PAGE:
What Are You Waiting For?
A few years ago, I heard an interview with Emme, a plus-sized super model who identifies as body-positive (don’t you LOVE that term?). She was speaking about how cancer changed her life for the better. While many people have a hard time seeing past the fear and pain, she saw the blessing in this life-altering and life-threatening illness. Her cancer motivated her to slow down and live in the present. This is the kind of ‘woman of value’ story that inspires me, and I hope it inspires you, too.
It took cancer to wake Emme up to the life she was meant to live.
While undergoing chemotherapy, Emme used the alone time as an opportunity to relax and just BE. She hardly ever slowed down enough to take the time to stop and be present, and cancer taught her just how valuable that quiet time is.
Can you relate? In our busy lives, wouldn’t it be wonderful if we took time every day for ourselves? It’s so important to put down our devices and take time away from our obligations. We must practice self-care, no matter what’s going on around us.
Before the cancer, Emme didn’t realize how crucial it was for her to slow down and get quiet. She now meditates daily to recapture the alone time that’s become essential to her well-being.
It took a crisis for Emme to learn those important life lessons. What are you waiting for?
Why do we often learn the biggest lessons when we have our greatest challenges? And what turns the knowledge we gain into something that will stick with us and lock in the learning? Do we need to wait for another crisis to have the lesson hit home?
My client, ‘Jane’, was undervalued and overworked in her career. She was miserable in her marriage. But, she was scared to leave her job or her husband.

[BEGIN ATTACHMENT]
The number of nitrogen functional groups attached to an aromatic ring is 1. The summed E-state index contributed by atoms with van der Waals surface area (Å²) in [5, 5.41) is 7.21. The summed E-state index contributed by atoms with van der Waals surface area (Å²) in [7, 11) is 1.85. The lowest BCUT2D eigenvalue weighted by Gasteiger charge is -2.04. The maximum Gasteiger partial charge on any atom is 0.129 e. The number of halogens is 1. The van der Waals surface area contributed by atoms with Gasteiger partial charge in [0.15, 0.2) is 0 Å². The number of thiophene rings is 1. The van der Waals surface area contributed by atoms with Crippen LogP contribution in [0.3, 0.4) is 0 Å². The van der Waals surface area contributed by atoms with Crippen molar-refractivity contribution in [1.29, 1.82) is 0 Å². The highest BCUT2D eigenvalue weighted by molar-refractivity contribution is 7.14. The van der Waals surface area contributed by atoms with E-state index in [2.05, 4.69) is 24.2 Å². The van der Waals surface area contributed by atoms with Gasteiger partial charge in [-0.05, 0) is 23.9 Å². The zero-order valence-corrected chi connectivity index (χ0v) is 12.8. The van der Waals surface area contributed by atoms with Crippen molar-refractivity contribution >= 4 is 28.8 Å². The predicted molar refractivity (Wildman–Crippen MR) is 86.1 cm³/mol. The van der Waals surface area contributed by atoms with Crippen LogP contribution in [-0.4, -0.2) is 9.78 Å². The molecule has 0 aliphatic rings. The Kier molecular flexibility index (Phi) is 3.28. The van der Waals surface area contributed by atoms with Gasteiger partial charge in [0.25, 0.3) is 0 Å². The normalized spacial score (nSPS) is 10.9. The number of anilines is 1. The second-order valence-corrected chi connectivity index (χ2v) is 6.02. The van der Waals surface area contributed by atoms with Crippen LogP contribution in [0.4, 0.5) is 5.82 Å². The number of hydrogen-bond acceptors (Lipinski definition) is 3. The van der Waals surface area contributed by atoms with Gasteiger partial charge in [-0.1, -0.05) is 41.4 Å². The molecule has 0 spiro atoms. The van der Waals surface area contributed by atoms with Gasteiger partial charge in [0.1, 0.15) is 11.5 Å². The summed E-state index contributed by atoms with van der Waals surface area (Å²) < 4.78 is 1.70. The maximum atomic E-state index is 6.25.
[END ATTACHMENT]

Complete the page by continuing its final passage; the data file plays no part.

The stress led to weight gain, unhealthy habits, and a chaotic home life as her life spiraled out of control. She ended up in the hospital with emergency surgery, and she swore it was her wake-up call. She was going to leave her job and her marriage as soon as she got better. But, you guessed it, as time went on, she went right back to the life she was living.
Change is hard, but staying stuck is so much worse.
Emme’s story resonated with me for another reason. A few years ago, I learned I have a genetic marker for a certain type of cancer. When I got the call from my doctor, I was devastated, angry, sad, confused, anxious…
At first, I had so many questions swimming around in my brain—why me, what does this mean for my kids, is my body my enemy?
After processing my fears, I was able to view my mutated gene as a wake-up call. I feel lucky to know about the gene so I can do something about it. I am vigilant about annual surveillance for cancers. And like Emme, I also became much more mindful of managing my stress. High levels of stress are linked to lower resistance, making us more susceptible to cancers.
So I asked myself, what can I do to alleviate some of the stressors in my life?
I created a bill of rights for living my best life:
- Live a life of choice, not obligation. That means saying no to anything that align with my values.
- Communicate bravely and kindly. Speak up clearly, with compassion and kindness, especially when it’s scary or the stakes are high. Communication is one of the most important skills in life.
- Nurture relationships with loved ones. Make time for the people who matter. Time passes by quickly, and the relationships that last are the ones we attend to.
- Do work that matters. If I want to wake up inspired each day, I continue to do work that changes lives.
I’m not sitting around powerlessly waiting for a big crisis to hit. Instead, I live with intention, making each day count.
What shift can you make today towards living your best life? What is your bill of rights?